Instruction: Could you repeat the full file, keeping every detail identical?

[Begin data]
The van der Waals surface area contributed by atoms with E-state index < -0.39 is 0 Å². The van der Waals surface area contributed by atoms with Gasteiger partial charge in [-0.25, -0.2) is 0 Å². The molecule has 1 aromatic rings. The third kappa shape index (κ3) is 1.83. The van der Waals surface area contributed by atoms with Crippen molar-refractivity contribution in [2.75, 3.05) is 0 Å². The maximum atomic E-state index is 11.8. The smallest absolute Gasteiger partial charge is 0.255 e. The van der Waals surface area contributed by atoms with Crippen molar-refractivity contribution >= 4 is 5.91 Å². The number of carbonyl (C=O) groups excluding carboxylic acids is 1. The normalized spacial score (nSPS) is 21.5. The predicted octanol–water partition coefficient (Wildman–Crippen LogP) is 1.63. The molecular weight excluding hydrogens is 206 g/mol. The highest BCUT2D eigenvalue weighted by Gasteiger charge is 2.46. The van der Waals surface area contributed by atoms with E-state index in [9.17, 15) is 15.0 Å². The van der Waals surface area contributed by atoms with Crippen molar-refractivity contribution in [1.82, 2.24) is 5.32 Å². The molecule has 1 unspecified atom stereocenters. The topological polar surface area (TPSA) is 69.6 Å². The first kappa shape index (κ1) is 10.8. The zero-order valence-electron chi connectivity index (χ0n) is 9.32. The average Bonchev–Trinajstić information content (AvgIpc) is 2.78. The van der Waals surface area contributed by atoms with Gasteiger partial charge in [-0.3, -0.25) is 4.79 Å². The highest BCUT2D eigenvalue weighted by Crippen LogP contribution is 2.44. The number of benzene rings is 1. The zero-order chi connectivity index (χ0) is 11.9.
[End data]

The van der Waals surface area contributed by atoms with E-state index < -0.39 is 0 Å². The van der Waals surface area contributed by atoms with Gasteiger partial charge in [-0.25, -0.2) is 0 Å². The molecule has 1 aromatic rings. The third kappa shape index (κ3) is 1.83. The van der Waals surface area contributed by atoms with Crippen molar-refractivity contribution in [2.75, 3.05) is 0 Å². The maximum atomic E-state index is 11.8. The smallest absolute Gasteiger partial charge is 0.255 e. The van der Waals surface area contributed by atoms with Crippen molar-refractivity contribution >= 4 is 5.91 Å². The number of carbonyl (C=O) groups excluding carboxylic acids is 1. The normalized spacial score (nSPS) is 21.5. The predicted octanol–water partition coefficient (Wildman–Crippen LogP) is 1.63. The molecular weight excluding hydrogens is 206 g/mol. The highest BCUT2D eigenvalue weighted by Gasteiger charge is 2.46. The van der Waals surface area contributed by atoms with E-state index in [9.17, 15) is 15.0 Å². The van der Waals surface area contributed by atoms with Crippen molar-refractivity contribution in [1.82, 2.24) is 5.32 Å². The molecule has 1 unspecified atom stereocenters. The topological polar surface area (TPSA) is 69.6 Å². The first kappa shape index (κ1) is 10.8. The zero-order valence-electron chi connectivity index (χ0n) is 9.32. The average Bonchev–Trinajstić information content (AvgIpc) is 2.78. The van der Waals surface area contributed by atoms with Gasteiger partial charge in [-0.3, -0.25) is 4.79 Å². The highest BCUT2D eigenvalue weighted by Crippen LogP contribution is 2.44. The number of benzene rings is 1. The zero-order chi connectivity index (χ0) is 11.9.